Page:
The project CPR simulation in VR was designed during the 24 hour [MedTech VR Surgery Hackathon], and was a runner up in the hackathon.
Our team of 2 developers, 1 designer and a medical engineer were tasked to create a finished VR experience for medical students to learn how to treat a heart attack in an Emergency room.
My task in a team was to create a UX for the game, which included research, creating user personas, scenarios and storyboards.
To create an experience for a medical student, we had to consult and interview medical experts on the following issues:
1. What heart attack symptoms are;
2. What treatments patients with heart attack go through;
3. What nurses and doctors have to know and follow to give the best treatment;
4. What equipment is used in the ER to treat heart attack;
5. What causes extreme stress around treating heart attack in ER.
The interviews gave us a lot of information on heart attacks condition and different treatments. They were all documented and reflected in scenarios and storyboards.
Based on the interviews and some research we created a persona as the main participant for the experience:
25 y.o., medical student, Bulgarian.
Into computer games, technologies, and immersive experiences.
Andrew watches a lot of medical training videos to learn about experiences in ER. He assisted a couple of times during the real emergency situations, but never performed treatment himself.
“In a stressful situation you don’t know how you would behave, and whether you would do everything correctly. I would really like to go through a VR or mixed reality training in ER before the real case situation.”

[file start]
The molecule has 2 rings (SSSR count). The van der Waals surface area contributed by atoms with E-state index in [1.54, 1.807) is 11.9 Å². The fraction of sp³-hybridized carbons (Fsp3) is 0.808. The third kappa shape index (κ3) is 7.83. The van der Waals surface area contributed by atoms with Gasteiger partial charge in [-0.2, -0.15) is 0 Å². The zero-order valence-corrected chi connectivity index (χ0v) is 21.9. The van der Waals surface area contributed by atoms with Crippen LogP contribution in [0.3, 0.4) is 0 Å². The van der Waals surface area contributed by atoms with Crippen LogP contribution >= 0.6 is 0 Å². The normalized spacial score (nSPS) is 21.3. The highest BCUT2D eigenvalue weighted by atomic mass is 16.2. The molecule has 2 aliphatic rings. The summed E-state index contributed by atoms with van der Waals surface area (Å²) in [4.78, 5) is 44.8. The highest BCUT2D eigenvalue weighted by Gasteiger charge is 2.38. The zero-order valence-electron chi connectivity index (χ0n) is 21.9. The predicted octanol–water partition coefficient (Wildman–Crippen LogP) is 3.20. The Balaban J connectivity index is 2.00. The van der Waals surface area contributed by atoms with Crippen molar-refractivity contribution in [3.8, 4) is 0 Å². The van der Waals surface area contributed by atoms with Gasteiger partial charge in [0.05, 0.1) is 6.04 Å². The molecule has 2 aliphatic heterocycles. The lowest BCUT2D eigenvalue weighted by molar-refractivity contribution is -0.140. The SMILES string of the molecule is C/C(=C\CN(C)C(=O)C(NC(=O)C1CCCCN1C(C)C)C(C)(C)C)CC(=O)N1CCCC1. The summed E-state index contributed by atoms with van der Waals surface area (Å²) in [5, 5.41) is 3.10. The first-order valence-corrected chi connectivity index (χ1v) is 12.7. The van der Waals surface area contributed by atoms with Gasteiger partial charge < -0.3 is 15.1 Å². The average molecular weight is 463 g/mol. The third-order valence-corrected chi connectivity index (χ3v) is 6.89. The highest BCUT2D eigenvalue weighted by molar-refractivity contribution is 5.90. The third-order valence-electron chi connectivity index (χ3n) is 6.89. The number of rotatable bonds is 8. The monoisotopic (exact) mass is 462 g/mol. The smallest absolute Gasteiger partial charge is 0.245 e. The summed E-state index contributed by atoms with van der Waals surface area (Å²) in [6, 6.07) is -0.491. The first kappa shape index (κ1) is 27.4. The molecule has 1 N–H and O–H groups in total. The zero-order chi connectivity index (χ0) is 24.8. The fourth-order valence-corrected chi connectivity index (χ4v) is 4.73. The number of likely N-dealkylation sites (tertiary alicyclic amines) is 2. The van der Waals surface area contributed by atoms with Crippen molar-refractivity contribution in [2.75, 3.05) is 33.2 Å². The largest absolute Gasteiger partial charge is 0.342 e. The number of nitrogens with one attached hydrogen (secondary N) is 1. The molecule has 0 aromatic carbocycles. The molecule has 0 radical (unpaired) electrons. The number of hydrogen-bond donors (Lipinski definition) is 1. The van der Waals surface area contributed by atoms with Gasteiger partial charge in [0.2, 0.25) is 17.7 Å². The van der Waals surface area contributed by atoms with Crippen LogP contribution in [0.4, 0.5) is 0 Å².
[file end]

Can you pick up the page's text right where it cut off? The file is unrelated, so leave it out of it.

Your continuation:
For the training purposes, some of the actions in scenario were repeated multiple times:
1. Upon seeing the instruction as a starting screen with a Start button, the user enters the ER experience as a nurse assisting in treating heart attack;
2. Patient lying on the trolley with oxygen mask on their face, hooked up to the heart rate monitors, and chest patches for shock;
3. Instruction appears on the screen / voice is telling to the player to (1) check the heart rhythm on the monitor, (2) check the pulse on the patient’s neck;
4. First condition suggests the patient doesn’t have pulse;
5. Instruction appears on the screen / voice is telling to the player to apply shock. Player also must step away before applying shock not to get electrocuted;
6. Player is then asked to do 30 chest compressions + 2 air puffs, which should be repeated 6 times. Chest compression rhythm must be 100-120 compressions per minute, and the depth of compression should be 5-6 cm;
7. Player is then asked to check heart rhythm and pulse again. Second condition suggests there still is no pulse;
8. Player is asked to apply shock and inject adrenalin;
9. Player asked to repeat step 6.;
10. Player is then asked to check heart rhythm and pulse again;
11. Player gets a message that they passed the test successfully and saved a patient.
12. If player has done more than 3 mistakes, they are asked to Restart the experience and check more information on heart attack treatment on British Heart Association website.
The storyboards were iterated multiple times, and after consulting medical experts and developers again, we ended up with the following storyboard:
To create a more immersive experience there were added sounds of the hospital noice, movements and voice over to the doctor’s instructions.
Doing demo on our CPR experience:
Other teams were simulating some great immersive experiences! And this is the winner of the hackathon:
December 18, 2016